Bears

What you need to know from Bears-Vikings: Bears proved John Fox and Dowell Loggains correct

mitch_trubisky.jpg
USA TODAY

What you need to know from Bears-Vikings: Bears proved John Fox and Dowell Loggains correct

While Mike Glennon was slogging through his four ineffective starts, the message from John Fox — as to why he wasn’t going to make a quarterback change — was that the entire team needed to play better. After the Bears made the switch to Mitchell Trubisky, offensive coordinator Dowell Loggains said the rookie quarterback wasn’t a “magic wand” who could fix all the other problems plaguing the offense.

On Monday, both the Bears coach and offensive coordinator were proven right with sloppy play from the supporting cast around Trubisky, as well as the quarterback himself. Trubisky made a catastrophic decision late in the fourth quarter when he threw across his body toward Zach Miller, who was blanketed by All-Pro safety Harrison Smith. Smith picked the pass off at the Bears’ 22-yard line, setting up Kai Forbath’s game-winning field goal.

Trubisky was solid in the first quarter, then slogged through the second and third periods without much success. But a tipped pass into the hands of Zach Miller — and the mesmerizing two-point conversion that followed — re-invigorated the Bears, and the crowd at Soldier Field.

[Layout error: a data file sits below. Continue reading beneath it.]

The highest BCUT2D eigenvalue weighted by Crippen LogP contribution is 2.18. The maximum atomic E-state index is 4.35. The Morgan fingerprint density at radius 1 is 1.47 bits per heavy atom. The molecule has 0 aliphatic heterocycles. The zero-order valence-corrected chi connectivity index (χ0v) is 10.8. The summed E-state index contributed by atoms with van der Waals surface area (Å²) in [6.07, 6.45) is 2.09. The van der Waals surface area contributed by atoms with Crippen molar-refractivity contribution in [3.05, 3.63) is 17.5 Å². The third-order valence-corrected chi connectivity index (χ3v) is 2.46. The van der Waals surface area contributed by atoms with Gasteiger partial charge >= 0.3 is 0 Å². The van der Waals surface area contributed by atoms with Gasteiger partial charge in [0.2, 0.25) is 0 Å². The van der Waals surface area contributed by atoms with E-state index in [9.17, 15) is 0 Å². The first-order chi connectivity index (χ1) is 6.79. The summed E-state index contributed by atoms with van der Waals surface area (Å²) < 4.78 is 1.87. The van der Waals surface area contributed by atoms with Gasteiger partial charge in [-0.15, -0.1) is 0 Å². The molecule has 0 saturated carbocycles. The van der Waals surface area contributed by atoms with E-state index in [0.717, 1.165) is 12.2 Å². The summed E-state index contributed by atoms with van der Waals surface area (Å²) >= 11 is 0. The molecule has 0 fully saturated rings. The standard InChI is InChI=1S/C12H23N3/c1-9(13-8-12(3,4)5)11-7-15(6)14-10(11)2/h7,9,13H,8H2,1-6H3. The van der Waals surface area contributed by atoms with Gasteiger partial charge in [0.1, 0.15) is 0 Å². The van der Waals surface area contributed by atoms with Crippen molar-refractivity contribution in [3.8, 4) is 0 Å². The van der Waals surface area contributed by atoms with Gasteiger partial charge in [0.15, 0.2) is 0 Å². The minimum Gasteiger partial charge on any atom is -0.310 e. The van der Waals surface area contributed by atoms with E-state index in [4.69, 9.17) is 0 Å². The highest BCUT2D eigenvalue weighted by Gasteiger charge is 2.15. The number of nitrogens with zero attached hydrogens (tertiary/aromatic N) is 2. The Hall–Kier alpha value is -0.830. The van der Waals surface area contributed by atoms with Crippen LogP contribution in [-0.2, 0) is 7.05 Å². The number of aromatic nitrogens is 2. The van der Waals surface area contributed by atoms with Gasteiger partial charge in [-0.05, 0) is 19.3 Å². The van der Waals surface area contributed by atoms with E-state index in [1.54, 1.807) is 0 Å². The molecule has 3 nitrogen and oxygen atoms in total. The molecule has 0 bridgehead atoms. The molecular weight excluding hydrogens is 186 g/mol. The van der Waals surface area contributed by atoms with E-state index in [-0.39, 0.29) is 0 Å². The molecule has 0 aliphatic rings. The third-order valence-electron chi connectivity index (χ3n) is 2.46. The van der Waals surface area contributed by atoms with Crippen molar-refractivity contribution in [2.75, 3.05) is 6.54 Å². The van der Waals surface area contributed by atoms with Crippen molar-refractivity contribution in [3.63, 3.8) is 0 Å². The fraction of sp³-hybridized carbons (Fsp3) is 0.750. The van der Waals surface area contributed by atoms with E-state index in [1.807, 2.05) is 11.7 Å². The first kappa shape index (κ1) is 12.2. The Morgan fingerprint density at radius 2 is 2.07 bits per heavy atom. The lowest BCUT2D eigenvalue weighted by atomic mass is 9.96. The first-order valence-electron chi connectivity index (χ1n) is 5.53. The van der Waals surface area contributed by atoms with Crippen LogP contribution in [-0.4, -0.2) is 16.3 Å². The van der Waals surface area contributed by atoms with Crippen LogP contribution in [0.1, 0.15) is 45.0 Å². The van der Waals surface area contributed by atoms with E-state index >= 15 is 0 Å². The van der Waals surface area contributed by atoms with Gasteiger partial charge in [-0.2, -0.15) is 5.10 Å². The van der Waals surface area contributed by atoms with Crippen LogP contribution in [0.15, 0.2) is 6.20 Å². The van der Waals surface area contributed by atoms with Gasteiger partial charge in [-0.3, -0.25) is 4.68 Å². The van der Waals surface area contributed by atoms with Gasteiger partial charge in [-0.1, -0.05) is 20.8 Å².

The Bears’ offense, especially early and late in the game, looked more dynamic with Trubisky under center. Trubisky routinely did things that weren’t asked of Glennon, like rolling out and throwing on a bootleg or running play action on a fake zone read. Trubisky clicked through his progressions and for the most part made good decisions — at least until that fourth quarter interception — though not necessarily good throws.

But consider this: On the Bears’ six possessions in the first half, they committed a penalty on four and fumbled on another (when Charles Leno was beat by Everson Griffen, leading to a sack-strip that set up Minnesota’s go-ahead field goal). Dion Sims dropped two passes and Trubisky’s accuracy escaped him for stretches, too.